International studio — 36.1908/​1909(1909)

Page: XCIV
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MoNSiEUR DuRAND-RuEL, head of the dis-
tinguished house of art dealers in Paris, many
years ago took the Impressionists under his pro-
tection, furnishing them with the Rnancial sinews
of war at a time when the world declitied to take
thern seriousiy. Canvas after canvas was piled up
against the walls of his shop and he backed up his
convictions with a considerable investment of
money. Time has shown the wisdom of his in-
vestment and justiffed him in what most people
thought a quixotic venture. One by one these
Impressionists have come into their own, have
found their way into important coliections, whiie
these revolutionary painters have changed the trend
of art thought among their feliows and few paiettes
fail to show their infiuence. At the New York
gaHeries of the house, 5 West Thirty-sixth Street,
a very complete exhibition of the work of Renoir
was recently held, an exhibition of his canvases

dating from 1873, so that the visitor had an op-
portunity to study the development of the man.
We reproduce one, of date 1879, Le DejgHwer, which
created no end of discussion at the time it wh.s Hrst
shown. It is characteristic, and though its color
scheme may not be seen in the black and white, it
remains a most interesting performance. The dis-
tinguished French critic Mauclaire says of him:
"The race speaks in him. It is inexplicable that
he should not have met with startling success, since
he is voluptuous, bright, happy and learned, with-
out heaviness. One has to attribute his relative
isolation to the violence of the controversies, and
to the dignity of a poetic temperament, gently dis-
dainful of public opinion and paying attention
solely to painting, his great and only love. Renoir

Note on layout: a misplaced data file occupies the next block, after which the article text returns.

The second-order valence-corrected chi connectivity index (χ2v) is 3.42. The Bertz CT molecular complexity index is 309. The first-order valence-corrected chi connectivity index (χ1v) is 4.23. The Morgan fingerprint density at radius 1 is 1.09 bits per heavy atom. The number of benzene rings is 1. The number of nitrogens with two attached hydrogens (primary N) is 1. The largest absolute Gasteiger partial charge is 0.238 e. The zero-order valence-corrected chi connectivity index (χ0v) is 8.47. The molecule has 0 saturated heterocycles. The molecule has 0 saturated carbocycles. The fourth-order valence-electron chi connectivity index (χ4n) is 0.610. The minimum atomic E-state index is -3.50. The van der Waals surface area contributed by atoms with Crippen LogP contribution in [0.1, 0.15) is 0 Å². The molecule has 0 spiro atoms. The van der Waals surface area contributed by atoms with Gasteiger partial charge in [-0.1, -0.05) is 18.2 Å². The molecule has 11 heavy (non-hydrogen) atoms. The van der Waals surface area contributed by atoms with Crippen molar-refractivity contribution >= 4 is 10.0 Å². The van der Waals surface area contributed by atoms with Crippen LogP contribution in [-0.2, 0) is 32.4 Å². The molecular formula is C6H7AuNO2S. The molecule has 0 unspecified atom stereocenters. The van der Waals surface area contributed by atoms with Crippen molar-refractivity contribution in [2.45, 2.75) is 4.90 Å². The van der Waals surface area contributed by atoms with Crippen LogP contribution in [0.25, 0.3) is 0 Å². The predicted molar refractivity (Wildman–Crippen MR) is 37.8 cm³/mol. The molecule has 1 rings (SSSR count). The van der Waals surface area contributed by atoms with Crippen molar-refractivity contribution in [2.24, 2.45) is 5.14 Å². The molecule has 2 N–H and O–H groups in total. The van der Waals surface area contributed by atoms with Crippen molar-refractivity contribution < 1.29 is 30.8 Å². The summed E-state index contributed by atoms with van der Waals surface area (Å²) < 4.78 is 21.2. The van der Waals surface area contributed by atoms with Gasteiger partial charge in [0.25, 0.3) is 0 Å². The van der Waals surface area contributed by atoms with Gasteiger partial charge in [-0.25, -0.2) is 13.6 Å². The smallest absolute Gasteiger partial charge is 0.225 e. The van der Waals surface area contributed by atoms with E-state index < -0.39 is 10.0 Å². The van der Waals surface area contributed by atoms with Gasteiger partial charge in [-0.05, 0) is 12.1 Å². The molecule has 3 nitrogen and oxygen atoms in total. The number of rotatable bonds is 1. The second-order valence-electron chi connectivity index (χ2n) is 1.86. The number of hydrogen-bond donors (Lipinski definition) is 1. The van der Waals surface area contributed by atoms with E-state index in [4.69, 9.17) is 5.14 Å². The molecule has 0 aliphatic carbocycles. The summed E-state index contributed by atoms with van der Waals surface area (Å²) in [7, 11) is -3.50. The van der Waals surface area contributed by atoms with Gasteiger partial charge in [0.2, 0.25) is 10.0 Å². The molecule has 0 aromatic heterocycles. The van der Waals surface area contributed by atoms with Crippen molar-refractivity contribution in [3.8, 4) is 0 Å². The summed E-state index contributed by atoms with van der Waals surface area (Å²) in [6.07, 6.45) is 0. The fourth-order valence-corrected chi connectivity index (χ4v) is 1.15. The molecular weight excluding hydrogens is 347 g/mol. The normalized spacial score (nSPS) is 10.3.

has painted according to his dream, spreading his
works, without mixing up his name or his person-
alitywith the tumult thatragedaroundhisfriends."
MARIE ViGEE LE BRUN, it is well known, was a
friend of Marie Antoinette, for between the two
there was a sincere and deep affec-
tion. Many times did the distin-
guished Frenchwoman paint her
queen. One of her portraits has
come to this country and is to be
seen at the New York galleries of
Gimpel & Wildenstein, 509 Fifth
Avenue, where that unfortunate sov-
ereign may be seen on canvas dressed
in a red robe trimmed with sables,
and wearing pearls, not only of great
price, but of abnormal size. On her
head sits a red hat of some sort, with
an aigret and a trailing white feather.
There is a half-smile on the face and
the hair is grayish. It is a formal
piece of work, one of many Mme.
LeBrun did and it is as interesting
historically as it is in an artistic way.
The artist made her hrst exhibition
when she was but sixteen, and she
lived to be eighty-seven. Actively
engaged at her easel during all that
time, it is not surprising that her out-
put was tremendous, or that there are
records of no less than 660 portraits
alone, not counting sorne two hun-
dred odd landscapes and many genre
pictures! At these same Gimpel &
Wildenstein galleries there is a small
but intensely interesting Fragonard, a
fancy portrait of Mlle. Colombe. '


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